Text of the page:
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Home shopping transformed over last five years

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The nature of the home shopper has changed dramatically in the last five years, according to a new study.

Buying from home is no longer the preserve of the older shopper, leafing through mail order catalogues and sending off their forms, according to the Transactis Home Shopping Index, which has analysed web and mail-order sales between 2006 and 2010. Instead, younger people are now much more likely to purchase from home – but via the internet, while older shoppers’ use of home shopping has fallen in recent years.

The index, which focuses on consumers buying clothes, homewares, for children, gadgets and home furnishings through catalogues and websites, shows the growing importance of the internet to the home shopping market over the last half decade. While 21% of home shopping purchases were made over the internet in 2006, that figure had risen to 51% by 2010.

Online spending rose by a dramatic 173% over the five years of the index, but total spend across home shopping channels was up by a more modest 14%. In 2010 alone, home shopping sales were down by 0.9%, the study from customer insight firm Transactis found, compared to the previous year – with catalogue orders falling away as online sales grew quickly.

But, said Michael Green, director of insight at Transactis, this is not evidence of a simple shift from catalogues to online. Rather, he said, there’s been a change in the home shopping demographic. Between 2006 and 2010 the amount of money 18 to 24-year-olds spent online rose by 1,076%, while 25 to 34-year-olds spent 314% more. At the same time, total catalogue and online spending by consumers aged 45 or more fell.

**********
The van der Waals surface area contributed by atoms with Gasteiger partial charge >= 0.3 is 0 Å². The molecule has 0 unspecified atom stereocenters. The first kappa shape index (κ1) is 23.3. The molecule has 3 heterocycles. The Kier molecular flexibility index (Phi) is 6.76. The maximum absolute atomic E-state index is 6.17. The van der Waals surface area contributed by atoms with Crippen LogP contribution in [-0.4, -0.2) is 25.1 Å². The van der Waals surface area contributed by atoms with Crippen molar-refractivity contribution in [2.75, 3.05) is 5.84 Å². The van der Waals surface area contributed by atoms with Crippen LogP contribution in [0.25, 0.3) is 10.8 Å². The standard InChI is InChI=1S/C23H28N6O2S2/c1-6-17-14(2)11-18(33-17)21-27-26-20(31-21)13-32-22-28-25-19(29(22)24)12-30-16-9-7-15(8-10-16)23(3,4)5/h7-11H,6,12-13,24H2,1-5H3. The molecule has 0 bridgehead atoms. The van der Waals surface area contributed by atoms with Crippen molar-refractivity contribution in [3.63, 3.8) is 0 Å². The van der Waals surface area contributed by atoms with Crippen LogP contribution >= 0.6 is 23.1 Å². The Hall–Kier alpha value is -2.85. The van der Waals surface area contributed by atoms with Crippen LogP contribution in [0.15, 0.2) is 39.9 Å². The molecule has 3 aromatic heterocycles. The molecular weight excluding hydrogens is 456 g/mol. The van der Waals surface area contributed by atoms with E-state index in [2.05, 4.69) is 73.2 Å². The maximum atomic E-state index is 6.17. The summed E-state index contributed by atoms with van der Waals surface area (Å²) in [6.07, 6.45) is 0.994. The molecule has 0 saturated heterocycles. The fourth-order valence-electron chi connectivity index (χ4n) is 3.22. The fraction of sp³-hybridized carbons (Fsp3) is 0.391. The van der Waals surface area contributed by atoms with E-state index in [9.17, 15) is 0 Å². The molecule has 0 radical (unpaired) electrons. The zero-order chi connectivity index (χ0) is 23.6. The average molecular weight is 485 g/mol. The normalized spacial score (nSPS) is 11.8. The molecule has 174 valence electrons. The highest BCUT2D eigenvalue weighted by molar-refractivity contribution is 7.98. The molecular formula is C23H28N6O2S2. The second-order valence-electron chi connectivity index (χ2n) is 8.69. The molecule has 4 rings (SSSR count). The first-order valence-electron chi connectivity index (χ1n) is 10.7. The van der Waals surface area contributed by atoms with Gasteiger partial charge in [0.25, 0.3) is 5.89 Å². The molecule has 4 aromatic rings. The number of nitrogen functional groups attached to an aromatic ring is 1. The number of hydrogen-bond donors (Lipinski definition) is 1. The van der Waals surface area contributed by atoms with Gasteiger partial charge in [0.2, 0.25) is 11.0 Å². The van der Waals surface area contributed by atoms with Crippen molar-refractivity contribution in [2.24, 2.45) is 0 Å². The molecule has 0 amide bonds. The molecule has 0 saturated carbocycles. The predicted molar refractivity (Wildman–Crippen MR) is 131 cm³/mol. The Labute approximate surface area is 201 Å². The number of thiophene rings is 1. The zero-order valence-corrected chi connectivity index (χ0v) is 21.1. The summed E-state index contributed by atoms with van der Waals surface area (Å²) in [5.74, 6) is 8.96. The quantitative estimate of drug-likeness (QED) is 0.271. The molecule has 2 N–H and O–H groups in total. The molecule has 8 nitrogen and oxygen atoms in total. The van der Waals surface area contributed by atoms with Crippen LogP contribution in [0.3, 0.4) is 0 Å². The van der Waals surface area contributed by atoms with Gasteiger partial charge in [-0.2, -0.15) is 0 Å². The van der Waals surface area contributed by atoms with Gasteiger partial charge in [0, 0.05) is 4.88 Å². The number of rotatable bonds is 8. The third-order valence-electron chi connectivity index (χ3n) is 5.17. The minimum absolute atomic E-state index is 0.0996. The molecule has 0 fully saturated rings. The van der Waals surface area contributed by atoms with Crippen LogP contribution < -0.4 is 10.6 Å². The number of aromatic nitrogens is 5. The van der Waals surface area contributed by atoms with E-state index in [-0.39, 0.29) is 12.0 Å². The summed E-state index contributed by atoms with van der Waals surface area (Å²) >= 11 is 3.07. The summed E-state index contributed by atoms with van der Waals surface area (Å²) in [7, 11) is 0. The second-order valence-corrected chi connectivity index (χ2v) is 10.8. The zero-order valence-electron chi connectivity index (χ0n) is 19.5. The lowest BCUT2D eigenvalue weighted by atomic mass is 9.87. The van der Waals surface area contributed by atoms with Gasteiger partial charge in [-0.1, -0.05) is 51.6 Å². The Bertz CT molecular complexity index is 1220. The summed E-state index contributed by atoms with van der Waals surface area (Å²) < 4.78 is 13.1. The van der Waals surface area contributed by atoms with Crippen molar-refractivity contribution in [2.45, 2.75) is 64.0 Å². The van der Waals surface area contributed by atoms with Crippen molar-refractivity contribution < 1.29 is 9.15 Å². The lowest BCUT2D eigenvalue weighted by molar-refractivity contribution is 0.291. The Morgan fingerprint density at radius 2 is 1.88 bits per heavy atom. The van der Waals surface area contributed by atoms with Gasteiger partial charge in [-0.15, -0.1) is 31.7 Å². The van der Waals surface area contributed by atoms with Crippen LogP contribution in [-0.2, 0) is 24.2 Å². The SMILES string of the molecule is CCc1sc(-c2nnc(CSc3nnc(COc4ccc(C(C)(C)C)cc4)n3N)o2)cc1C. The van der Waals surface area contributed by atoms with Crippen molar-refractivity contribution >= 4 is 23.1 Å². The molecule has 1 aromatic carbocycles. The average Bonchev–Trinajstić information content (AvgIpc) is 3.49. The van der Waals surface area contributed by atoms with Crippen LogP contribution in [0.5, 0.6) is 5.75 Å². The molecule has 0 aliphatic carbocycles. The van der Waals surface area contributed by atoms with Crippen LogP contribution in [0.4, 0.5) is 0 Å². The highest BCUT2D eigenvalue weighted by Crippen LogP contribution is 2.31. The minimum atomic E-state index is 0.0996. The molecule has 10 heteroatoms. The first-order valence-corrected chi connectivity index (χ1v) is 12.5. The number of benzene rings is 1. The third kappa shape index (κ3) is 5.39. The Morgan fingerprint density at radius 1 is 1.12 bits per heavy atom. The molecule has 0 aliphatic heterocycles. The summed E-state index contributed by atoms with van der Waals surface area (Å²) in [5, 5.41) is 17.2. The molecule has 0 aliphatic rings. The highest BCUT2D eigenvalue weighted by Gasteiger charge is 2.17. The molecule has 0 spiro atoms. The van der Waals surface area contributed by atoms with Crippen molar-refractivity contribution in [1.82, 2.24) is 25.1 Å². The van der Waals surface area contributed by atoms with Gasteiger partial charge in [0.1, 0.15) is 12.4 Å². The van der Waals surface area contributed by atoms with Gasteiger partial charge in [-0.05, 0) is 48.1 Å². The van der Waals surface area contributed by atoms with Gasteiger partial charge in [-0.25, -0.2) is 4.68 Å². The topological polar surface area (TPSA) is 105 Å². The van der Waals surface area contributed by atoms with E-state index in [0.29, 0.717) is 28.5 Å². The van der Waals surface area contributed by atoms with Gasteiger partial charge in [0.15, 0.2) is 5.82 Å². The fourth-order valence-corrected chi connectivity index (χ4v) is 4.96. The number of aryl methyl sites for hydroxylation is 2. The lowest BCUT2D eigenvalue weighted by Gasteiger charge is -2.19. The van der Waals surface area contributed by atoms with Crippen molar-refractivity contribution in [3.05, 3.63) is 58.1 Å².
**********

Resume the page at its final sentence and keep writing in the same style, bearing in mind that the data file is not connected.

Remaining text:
“To say there has basically been a linear shift from mail order to web shopping is too simplistic,” said Green. “What we have seen is massive growth in home shopping by younger consumers, as those under 45 have vastly boosted their home shopping spend over the last five years and adopted the internet as their primary purchasing point.

“Meanwhile, those aged 45 and over are spending less overall on home shopping – the total spending among the over 75s contracting by nearly a third over the five-year period – but spending more on the web.”

The study also found the growth of online shopping starting to level off as multichannel retail becomes the norm. The speed at which ecommerce is growing slowed to 8% in 2010, according to the index. That’s down from growth of 20% in 2009, 35% in 2008 and 58% in 2007. The figure is taken from the actual transactions of 39m customers buying across 205 home shopping brand. The trend for 2011 is, however, somewhat bucking that downward pattern, with growth of 14% recorded in the first two quarters of 2011.

But, according to Green, catalogues still have an important part to play in the multichannel mix. “Many retailers have also found that cross-channel print activity – catalogues, flyers, brochures – has helped establish their brands in the minds of consumers and prompted home shoppers to go online to make purchases. This sort of cross-pollination is one of the main reasons why multichannel consumers are bigger spenders.”

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